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A large-scale scam involving phony unemployment benefits claims has been making headlines. Criminals, possibly based overseas, are filing claims for benefits, using the names and personal information of people who have not lost their jobs. The investigation is ongoing, but this much is known: the fraud is affecting tens of thousands of people, slowing the delivery of benefits to people in real need, and costing states hundreds of millions of dollars.

Most people learn they’re affected when they get a notice from their state unemployment benefits office or their employer about their supposed application for benefits. By then, however, the benefits usually have been paid to an account the criminals control.

Here are steps you can take to help your business respond quickly to any phony claims and assist employees whose personal information has been misused.

Alert your workforce. Tell your employees about the scam. Ask them to report fraudulent benefits claims to your Human Resources (HR) department as soon as they learn about them. Direct your HR team to flag any notice they get from the state about a claim supposedly filed by a current employee. Immediately notify the employee about any suspicious claim that your business receives.

Report the fraud. Check your state unemployment benefits agency’s website for reporting instructions. Depending on your state, the agency may want to get the fraud report from you, the employee, or both. This link can help you find the agency’s website.

  • If possible, report the fraud online. An online report will save you time and be easier for the agency to process.
  • Give your employee a copy of any documentation of your report to the state, including any confirmation or case number you receive. Let the employee know if the state requires that the employee also report the fraud.

Suggest employees visit IdentityTheft.gov. Criminals are using employees’ personal information, including Social Security numbers and dates of birth, to file the fraudulent claims. That means the employees’ information is exposed, putting them at risk for further harm.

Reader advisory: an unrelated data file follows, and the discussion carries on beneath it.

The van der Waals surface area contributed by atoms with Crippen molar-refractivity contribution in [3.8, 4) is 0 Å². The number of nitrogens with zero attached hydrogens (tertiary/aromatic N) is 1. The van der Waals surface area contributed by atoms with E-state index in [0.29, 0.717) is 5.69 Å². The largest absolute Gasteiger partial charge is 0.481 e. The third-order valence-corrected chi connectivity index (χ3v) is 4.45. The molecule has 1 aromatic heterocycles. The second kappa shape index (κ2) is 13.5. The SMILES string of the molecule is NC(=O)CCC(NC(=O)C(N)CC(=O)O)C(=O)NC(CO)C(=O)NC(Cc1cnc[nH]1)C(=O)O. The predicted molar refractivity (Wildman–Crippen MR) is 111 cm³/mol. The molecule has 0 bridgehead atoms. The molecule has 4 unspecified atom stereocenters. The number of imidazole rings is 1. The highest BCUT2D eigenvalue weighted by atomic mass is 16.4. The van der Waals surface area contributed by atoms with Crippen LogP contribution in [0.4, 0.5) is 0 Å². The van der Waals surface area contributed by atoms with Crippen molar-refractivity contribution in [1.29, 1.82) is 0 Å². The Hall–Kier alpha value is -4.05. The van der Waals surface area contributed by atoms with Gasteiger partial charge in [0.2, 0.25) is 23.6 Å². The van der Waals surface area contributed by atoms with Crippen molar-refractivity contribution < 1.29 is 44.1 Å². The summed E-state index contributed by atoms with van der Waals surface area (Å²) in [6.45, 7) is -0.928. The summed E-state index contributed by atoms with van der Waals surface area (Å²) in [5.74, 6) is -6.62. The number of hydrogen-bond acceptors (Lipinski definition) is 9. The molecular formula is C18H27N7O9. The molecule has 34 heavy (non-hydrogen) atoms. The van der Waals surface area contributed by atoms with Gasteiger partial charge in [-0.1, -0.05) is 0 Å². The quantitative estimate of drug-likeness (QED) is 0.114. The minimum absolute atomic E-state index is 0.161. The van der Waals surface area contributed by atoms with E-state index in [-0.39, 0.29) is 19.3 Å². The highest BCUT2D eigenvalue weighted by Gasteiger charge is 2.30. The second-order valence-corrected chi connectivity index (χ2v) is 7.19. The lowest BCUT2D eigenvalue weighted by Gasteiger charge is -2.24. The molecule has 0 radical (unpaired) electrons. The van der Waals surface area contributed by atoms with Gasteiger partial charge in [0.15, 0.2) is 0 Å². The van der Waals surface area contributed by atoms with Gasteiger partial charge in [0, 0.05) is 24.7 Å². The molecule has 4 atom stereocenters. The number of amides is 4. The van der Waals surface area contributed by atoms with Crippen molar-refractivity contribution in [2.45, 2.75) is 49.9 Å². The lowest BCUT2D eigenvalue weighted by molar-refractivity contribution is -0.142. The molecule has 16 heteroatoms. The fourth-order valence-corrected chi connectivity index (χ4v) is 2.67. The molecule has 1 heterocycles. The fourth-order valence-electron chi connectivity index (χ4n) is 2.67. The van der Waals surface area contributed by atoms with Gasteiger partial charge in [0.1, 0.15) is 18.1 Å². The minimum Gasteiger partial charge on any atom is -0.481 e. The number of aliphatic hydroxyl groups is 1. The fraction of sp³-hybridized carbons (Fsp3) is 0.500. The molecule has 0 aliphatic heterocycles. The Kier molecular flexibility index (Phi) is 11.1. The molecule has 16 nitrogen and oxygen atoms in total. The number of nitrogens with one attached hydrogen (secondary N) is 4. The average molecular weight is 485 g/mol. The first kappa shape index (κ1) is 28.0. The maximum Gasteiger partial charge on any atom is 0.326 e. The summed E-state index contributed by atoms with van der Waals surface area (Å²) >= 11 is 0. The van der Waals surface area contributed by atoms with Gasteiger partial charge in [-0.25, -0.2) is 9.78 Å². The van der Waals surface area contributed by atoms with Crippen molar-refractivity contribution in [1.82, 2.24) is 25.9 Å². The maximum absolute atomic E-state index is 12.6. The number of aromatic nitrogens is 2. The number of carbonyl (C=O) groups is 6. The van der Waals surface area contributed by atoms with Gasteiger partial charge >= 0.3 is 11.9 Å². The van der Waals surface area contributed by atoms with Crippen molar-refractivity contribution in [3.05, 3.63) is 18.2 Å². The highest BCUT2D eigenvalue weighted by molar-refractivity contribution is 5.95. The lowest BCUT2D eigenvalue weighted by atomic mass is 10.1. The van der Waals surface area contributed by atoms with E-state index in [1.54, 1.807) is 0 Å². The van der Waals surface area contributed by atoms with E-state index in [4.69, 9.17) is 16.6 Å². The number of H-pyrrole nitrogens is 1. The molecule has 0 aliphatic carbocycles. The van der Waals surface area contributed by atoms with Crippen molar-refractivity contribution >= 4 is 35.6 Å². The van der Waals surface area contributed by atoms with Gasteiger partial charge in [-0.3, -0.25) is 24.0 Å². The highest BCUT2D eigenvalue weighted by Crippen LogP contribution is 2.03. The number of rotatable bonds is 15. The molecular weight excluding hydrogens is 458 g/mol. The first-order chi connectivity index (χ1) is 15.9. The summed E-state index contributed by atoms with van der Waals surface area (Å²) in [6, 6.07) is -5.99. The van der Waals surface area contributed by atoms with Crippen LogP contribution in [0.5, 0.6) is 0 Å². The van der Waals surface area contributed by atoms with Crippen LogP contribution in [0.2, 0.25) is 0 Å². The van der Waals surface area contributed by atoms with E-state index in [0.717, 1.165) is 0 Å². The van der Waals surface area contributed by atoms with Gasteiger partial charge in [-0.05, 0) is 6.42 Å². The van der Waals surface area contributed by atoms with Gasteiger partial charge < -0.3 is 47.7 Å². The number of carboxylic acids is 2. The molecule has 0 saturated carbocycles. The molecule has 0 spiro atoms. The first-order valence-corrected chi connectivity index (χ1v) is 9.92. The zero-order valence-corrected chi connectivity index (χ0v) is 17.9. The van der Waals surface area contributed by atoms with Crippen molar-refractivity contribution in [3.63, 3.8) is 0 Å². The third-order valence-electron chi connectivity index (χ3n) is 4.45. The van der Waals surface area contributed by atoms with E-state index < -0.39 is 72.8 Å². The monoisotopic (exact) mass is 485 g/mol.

• At IdentityTheft.gov, employees can report the identity theft to the FTC and get step-by-step recovery help. IdentityTheft.gov will guide employees through placing a free, one-year fraud alert on their credit, getting their free credit reports, closing fraudulent accounts opened in their name, adding a free extended fraud alert or credit freeze to their credit report, and more. IdentityTheft.gov also will produce an FTC Identity Theft Report that identity theft victims can use to clear fraudulent information from their credit reports.

Check your cyber security. This fraud is a sharp reminder that sensitive personal information in the wrong hands can result in tremendous harm. Is it time to check your company’s cyber defenses? With so many people telecommuting, you may want to start by sharing tips to help your employees maintain security when working from home. For a deeper dive, consult Cybersecurity for Small Business, the FTC’s no-nonsense site for security-conscious business owners.

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The purpose of this blog and its comments section is to inform readers about Federal Trade Commission activity, and share information to help them avoid, report, and recover from fraud, scams, and bad business practices. Your thoughts, ideas, and concerns are welcome, and we encourage comments. But keep in mind, this is a moderated blog. We review all comments before they are posted, and we won’t post comments that don’t comply with our commenting policy. We expect commenters to treat each other and the blog writers with respect.

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